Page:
Two things that happened in professional sports this week have just struck a chord with me, and I can’t get over them.
Sports and the participation in such sports is a life-long passion of mine, and I have spent much of my life either participating as a player or coaching or volunteering in some fashion to be involved in the game. I follow my favorite teams passionately, from the struggling Orioles to Notre Dame football, and put my whole heart and support behind them.
The lessons one can learn from sports and the positive influence it can have on its participants and fans are sometimes life-changing, at the least life-shaping. The lessons about character, competition, team play, sacrifice, overcoming adversity, respect for positions of authority, and leadership opportunities are life skills that one can take into the “real world” or in their own personal relationships.
When I think of all of the youth players that I’ve worked with over the years and the professional athletes they admired across all sports, I come back to what lessons they could be learning by following their idols so closely. I had idols such as Johnny Unitas, Frank Robinson, and Brooks Robinson, gentlemen who were the epitome of what I wanted to be in sports and in life.
It bothers me to see what’s been going on recently in Major League Baseball. I know that stealing signs has been something that has been a part of the game forever, but the last time I checked the rules, it still was not allowed.
To have professional coaches, general managers and players involved in a systematic, club-wide, sign stealing, aka cheating scandal, at the highest level of the sport and using it to such an advantage that they not only win the league pennant but go on to win a World Series because of the advantage they gained by cheating has just blown my mind.
And I believe we’ve only scratched the surface on the depth of this scandal.
To its credit, Major League Baseball has come down swift and hard on the known participants. A general manager and a couple of managers have lost their jobs. Clubs have lost draft picks and forfeited millions of dollars in fines. I’m sure as MLB gets more deeply involved in their investigation there will be some other suspensions and fines to go around, but for now the players involved have remained unscathed.
When you see videos of a player telling his teammates not to rip off his jersey, and the rumor is that he was wired up, and he hits a game-winning home run to beat the dreaded Yankees, you have to wonder why no players have been implicated and punished.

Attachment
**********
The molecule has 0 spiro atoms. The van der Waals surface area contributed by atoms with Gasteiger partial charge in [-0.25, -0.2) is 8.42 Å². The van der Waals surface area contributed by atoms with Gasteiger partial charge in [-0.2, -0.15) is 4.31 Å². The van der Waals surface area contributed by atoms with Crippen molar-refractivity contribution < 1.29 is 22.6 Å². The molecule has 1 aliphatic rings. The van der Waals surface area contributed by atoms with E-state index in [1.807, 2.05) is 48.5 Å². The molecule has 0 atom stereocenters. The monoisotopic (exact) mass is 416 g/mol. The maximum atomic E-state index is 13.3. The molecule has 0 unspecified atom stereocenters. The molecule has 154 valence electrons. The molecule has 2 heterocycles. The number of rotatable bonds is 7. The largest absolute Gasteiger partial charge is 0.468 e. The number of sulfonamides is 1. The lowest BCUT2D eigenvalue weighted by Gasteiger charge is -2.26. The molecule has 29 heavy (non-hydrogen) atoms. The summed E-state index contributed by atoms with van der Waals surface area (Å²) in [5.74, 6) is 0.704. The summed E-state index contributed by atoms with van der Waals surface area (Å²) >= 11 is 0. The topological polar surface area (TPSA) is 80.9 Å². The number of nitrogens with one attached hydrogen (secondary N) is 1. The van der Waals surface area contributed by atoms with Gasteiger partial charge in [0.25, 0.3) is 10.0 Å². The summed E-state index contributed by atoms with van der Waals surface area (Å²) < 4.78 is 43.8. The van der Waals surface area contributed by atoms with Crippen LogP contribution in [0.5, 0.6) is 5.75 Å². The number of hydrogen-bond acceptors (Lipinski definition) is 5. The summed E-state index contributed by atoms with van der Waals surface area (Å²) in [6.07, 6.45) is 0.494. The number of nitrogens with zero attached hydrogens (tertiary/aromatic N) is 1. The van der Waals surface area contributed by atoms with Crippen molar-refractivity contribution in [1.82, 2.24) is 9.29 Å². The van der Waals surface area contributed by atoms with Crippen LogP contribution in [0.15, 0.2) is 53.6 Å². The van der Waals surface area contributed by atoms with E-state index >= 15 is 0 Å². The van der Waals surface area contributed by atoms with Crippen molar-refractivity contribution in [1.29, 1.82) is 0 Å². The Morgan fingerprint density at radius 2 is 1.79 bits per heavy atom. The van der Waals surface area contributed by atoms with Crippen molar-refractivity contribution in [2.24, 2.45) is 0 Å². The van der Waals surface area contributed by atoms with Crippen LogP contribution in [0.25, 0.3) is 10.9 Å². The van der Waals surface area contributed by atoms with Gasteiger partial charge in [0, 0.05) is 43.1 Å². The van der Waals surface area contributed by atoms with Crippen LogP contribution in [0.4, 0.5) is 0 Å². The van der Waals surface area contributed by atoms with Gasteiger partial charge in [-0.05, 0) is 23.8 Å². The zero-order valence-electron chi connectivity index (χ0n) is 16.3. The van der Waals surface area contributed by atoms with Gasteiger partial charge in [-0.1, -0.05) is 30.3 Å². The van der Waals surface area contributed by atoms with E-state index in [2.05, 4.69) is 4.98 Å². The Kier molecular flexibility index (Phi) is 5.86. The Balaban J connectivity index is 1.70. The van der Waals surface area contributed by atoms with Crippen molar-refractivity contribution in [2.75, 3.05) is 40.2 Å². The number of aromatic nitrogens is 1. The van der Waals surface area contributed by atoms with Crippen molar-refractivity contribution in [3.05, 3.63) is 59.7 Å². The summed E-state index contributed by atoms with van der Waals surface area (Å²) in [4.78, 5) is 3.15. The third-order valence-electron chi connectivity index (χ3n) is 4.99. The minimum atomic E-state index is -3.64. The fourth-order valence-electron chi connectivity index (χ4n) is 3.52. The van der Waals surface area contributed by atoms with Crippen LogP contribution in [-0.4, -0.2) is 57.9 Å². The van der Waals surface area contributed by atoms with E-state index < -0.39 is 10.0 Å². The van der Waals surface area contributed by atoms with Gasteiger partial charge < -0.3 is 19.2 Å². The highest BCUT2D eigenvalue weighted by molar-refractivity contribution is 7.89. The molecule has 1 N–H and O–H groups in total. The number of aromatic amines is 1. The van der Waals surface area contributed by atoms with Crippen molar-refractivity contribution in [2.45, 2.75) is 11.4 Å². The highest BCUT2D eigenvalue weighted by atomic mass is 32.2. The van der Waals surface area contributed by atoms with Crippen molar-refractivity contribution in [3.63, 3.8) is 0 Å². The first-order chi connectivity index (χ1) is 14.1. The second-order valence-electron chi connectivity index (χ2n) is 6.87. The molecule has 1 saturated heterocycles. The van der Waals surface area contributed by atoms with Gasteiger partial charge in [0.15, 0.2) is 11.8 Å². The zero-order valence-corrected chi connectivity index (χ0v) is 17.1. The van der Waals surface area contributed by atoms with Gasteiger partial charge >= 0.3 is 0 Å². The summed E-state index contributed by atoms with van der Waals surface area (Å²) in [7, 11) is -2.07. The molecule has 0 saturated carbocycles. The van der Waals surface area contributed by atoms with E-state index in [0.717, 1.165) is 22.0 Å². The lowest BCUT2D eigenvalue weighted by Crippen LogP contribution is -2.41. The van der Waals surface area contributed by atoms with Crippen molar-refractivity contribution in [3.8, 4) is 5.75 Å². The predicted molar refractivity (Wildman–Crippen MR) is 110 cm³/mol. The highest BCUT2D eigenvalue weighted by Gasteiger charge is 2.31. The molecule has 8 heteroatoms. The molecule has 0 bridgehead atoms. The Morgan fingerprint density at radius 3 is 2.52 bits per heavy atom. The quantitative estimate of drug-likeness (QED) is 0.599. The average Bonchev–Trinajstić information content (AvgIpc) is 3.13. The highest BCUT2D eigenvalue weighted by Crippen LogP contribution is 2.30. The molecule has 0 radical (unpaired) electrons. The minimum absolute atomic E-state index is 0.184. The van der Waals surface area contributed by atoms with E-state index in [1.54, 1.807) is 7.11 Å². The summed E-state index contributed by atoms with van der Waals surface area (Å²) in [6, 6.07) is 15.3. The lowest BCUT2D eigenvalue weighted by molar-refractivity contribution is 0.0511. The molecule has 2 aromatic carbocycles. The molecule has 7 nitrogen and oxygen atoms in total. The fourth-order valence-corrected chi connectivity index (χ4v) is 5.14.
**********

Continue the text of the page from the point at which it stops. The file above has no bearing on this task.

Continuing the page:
And as long as we’re on near criminal activity in sports, once again the Pro Football Hall of Fame committee has snubbed football pioneer Art Modell for inclusion in the Hall of Fame. What is even worse is that one of the ones they allowed in was former commissioner Paul Tagliabue, who couldn’t carry his jockstrap in contribution to the game.
Let’s just consider the impact Modell had on the National Football League itself and the product that has become the most impressive in professional sports.
Modell served as an owner for 43 years, earned two NFL titles, and was the only elected president in the league’s history. He was the chairman of the Owners Labor Committee, which successfully negotiated the players’ first collective bargaining agreement which remains one of the most fair and equitable contracts in pro sports.
During the merger negotiations between the NFL and the AFL, Modell served on the merger committee and broke the impasse of the realignment by the two leagues by agreeing to move his Cleveland Browns to the AFL, a risky move for a successful franchise. He helped establish and served as chairman of NFL Films.
Probably his greatest contribution to the game of football was while serving as the lead negotiator for the NFL Modell was able to help establish “Monday Night Football.” While we’re all enjoying the game either in person or in the comfort of our own homes now on Sunday, Monday, AND Thursday nights, make sure you give the man his due and tip your hat or lift a toast in his honor.
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Without his many contributions to a game he loved and to which he devoted his life, the product you see would be vastly different.
Forget about the move of the franchise from Cleveland to Baltimore. Regardless of what side you’re on, it stinks.
The only thing that can be holding Modell from entering the halls of Canton is that he moved Cleveland’s football team to Baltimore. That’s just simply criminal.
Hopefully parents and coaches can use the baseball cheating scandal as a way to further their goals of honesty and fair play in any sport and that Major League Baseball continues to vet out the participants and issue swift and severe punishments to save the games’ dignity and respect.
As far as the Modell thing goes, at some point hopefully those people who are responsible for voting in the next class of the Hall of Fame do the right thing and put him in his rightful place.
As the great Jim Henson once wrote, “Kids don't remember what you try to teach them. They remember what you are.”
Kids are watching.